Jean’s Gospel: The Greatest Story Ever Told
“Everyone then who hears these words of mine and does them will be like a wise man who built his house on the rock.” (Matt 7:24)
One reason I left my last church was over the neglect of the fourfold Gospel in weekly worship. It was not that my prior church, on that point, was all that different from other local evangelical churches I have visited. It has been my experience that in churches that lean conservative, the Pauline epistles often receive pride of place in evangelical pulpits; in the churches that lean health and wealth, the Old Testament books seem to be the go-to texts.
It occurred to me several years ago, that if Christianity is founded and sustained by the life of a single person, Jesus, then would it not be natural to focus Christian worship, including preaching, on his words and deeds. Moreover, we have his words and deeds in four historical, evangelical, biographies which are positioned at the very beginning of the New Testament. Thus the neglect of the Gospels caused me to experience both dissonance and discontentment in my prior church.
So that I am not misunderstood, I will clarify at the outset that it is not my position that the Word of God is less inspired, true or important in the epistles than in the Gospels. Nor is it my position that the doctrinal content in the epistles conflicts with or is less important than what is given in the Gospels. It is my position that both types of Scripture are essential, and that the epistles build on the foundation of the words and deeds of Jesus, which we have recorded in the fourfold Gospel.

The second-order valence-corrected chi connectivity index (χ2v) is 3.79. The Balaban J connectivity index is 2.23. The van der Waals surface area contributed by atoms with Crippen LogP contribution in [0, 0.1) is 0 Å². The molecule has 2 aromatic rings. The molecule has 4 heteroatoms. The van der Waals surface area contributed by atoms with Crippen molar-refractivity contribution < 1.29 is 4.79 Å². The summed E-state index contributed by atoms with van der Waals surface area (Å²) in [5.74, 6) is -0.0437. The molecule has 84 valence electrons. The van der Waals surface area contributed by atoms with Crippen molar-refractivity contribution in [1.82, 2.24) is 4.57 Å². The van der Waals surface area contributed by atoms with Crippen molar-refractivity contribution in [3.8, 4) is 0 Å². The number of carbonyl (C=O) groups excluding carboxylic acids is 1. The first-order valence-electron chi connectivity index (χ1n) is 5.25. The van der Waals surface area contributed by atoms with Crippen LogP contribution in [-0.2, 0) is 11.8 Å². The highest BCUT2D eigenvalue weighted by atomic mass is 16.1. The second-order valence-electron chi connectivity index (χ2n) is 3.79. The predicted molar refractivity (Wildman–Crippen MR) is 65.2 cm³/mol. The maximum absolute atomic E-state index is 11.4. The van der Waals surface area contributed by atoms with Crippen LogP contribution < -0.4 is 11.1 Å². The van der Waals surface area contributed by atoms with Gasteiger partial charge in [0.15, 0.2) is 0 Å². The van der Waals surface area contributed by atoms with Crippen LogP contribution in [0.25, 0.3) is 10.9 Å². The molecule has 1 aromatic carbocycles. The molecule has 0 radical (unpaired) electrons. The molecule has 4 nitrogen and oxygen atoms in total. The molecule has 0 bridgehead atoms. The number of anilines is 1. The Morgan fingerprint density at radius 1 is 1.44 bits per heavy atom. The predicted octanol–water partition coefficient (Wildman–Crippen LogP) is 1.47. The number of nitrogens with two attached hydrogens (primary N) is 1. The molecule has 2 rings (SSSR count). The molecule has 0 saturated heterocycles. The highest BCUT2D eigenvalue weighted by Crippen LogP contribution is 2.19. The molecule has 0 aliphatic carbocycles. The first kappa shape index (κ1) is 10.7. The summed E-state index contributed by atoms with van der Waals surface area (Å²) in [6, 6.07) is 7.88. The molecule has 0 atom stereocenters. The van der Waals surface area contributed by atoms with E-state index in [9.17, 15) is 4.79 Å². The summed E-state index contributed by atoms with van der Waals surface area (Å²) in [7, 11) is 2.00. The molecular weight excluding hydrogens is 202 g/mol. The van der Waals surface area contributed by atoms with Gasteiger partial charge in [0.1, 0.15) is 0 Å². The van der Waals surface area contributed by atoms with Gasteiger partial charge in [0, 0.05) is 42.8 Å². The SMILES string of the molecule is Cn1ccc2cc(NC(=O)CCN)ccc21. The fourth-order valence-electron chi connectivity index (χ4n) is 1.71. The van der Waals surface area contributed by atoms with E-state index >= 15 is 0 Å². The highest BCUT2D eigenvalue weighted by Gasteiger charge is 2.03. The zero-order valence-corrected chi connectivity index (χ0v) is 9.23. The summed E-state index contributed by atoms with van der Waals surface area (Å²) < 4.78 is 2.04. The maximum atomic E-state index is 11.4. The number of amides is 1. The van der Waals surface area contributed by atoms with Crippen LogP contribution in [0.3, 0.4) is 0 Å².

“Go therefore and make disciples of all nations, baptizing them in the name of the Father and of the Son and of the Holy Spirit, teaching them to observe all that I have commanded you.” (Matt 28:19-20a)
My intention in this article is to highlight the distinction in teaching methods between the Gospels and the epistles, and how being aware of this distinction can make preaching, hearing and studying the Gospels very rewarding.
Unlike the epistles, the four Gospels are written in the form of a story. Thus, the Gospels were organized by each of the evangelists around the life, death and resurrection of Jesus as historical, biographical stories for the intended purposes of engendering and strengthening faith and facilitating discipleship.
Matthew titles his Gospel, “Biblos geneseōs Iēsou Christou”, closely following and probably evoking for his listeners the opening words from Genesis 2:4 and 5:1, “biblos geneseōs” (LLX tr: book of origin). Mark titles his account: “The beginning of the Gospel of Jesus Christ, the Son of God.” (Mark 1:1) Luke calls his narrative “an orderly account” (Luke 1:3) of “eyewitness” testimony. And John, also alluding back to Genesis, begins his Gospel: “In the beginning was the Word” (John 1:1). Thus, right at the outset, each evangelist, in his own words and style, invites his listeners into the story that has forever changed the world – the biography of Jesus Christ.
Similar to the epistles, the Gospels were written to be read aloud in public worship. Therefore, the writers employ catchwords to signal to the listener an opening or closing of an episode or other defined unit of the story. For example, Matthew organized his Gospel around five major discourses, each of which ends with the catchwords, “when Jesus had finished”: Sermon on the Mount, 5:1-7:28; Mission, 9:35-11:1; Parables, 13:1-53; Relationships, 18:1-19:1; and The Future: 24:3-26:1. There are many other recognizable catchwords in the Gospels. In an oral culture where Scripture was read and taught on a weekly basis, these catchwords were quite valuable, but they can also benefit our understanding of the text if we learn to recognize them.
The final topic I would like to address this week is the method of teaching by story as compared with an epistle. In the epistles, doctrine is taught in a more propositional and often abstract form. For example, if you were looking for a succinct definition of “righteousness,” Paul defines it well in Romans Chapter 3.